The 1960 earthquake destroyed the port, the railway, the town hall and some palafitos, but Castro rebounded and turned itself into an easily digestible destination that's navigable on foot. Perhaps the greatest single attraction is simply walking down the streets and around the central plaza, soaking up all of Castro's curious energy, but it's also Chiloé's best place to see palafitos. From the street, they resemble any other house in town, but the backsides jut over the water and, at high tide, serve as piers with boats tethered to the stilts. This truly singular architecture – technically illegal – can be seen along six areas in town. The postcard view from land is the Puente Gamboa Mirador just west of centro.


Castro offers a variety of affordable choices, mostly along San Martín and O'Higgins, their immediate side streets, and the eastern end of Sotomayor, which turns into the wide concrete staircase called Barros Arana with a high concentration of hospedajes (budget accommodations). Numerous boutique and top-end offerings are housed in palafitos, especially on Ernesto Riquelme and on Pedro Montt.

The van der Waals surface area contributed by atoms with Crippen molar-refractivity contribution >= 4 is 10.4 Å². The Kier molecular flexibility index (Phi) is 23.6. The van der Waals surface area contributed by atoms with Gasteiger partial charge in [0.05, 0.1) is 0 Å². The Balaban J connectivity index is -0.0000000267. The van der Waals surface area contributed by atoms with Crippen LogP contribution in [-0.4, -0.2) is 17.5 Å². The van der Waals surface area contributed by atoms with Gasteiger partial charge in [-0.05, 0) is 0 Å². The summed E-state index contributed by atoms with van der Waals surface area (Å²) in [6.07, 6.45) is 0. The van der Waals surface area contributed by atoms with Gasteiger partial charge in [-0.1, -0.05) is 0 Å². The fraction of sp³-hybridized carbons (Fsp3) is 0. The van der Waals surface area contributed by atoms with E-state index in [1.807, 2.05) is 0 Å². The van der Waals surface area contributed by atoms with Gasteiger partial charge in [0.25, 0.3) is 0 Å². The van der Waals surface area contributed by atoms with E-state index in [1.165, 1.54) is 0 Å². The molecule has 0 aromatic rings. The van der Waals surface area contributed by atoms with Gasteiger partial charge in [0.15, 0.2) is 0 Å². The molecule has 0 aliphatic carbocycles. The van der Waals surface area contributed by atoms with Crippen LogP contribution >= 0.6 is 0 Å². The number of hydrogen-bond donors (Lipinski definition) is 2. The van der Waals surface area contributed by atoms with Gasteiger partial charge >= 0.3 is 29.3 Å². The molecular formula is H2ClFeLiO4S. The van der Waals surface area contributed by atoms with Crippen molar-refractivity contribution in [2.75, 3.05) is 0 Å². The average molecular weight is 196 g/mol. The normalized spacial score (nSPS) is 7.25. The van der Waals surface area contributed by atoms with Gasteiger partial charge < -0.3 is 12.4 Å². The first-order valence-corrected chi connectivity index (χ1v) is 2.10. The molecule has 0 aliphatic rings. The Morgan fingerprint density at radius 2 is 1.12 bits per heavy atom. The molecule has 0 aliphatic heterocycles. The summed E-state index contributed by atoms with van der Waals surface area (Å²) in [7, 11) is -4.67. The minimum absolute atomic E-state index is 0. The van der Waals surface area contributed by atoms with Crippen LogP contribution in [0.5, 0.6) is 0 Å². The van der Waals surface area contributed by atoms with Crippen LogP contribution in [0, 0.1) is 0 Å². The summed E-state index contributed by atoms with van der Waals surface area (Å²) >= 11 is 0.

Castro is Chiloé's gourmand haven – nearly all of the island's best restaurants are here. With excellent sandwich bars and innovative restaurants, Castro is a small city with a big appetite, and the quality and creativity here outshines even much of the Southern mainland.

Drinking & Nightlife

Nightlife is a strong word, but Castro is home to several spots for nocturnal diversions, including the trendy Almud Bar in the center and a new cozy craft brewpub, Pioneras Casa Cervecera, just outside town in Nercón. For caffeine fiends, you'll also find the finest coffee on the island, if not Southern Chile, here.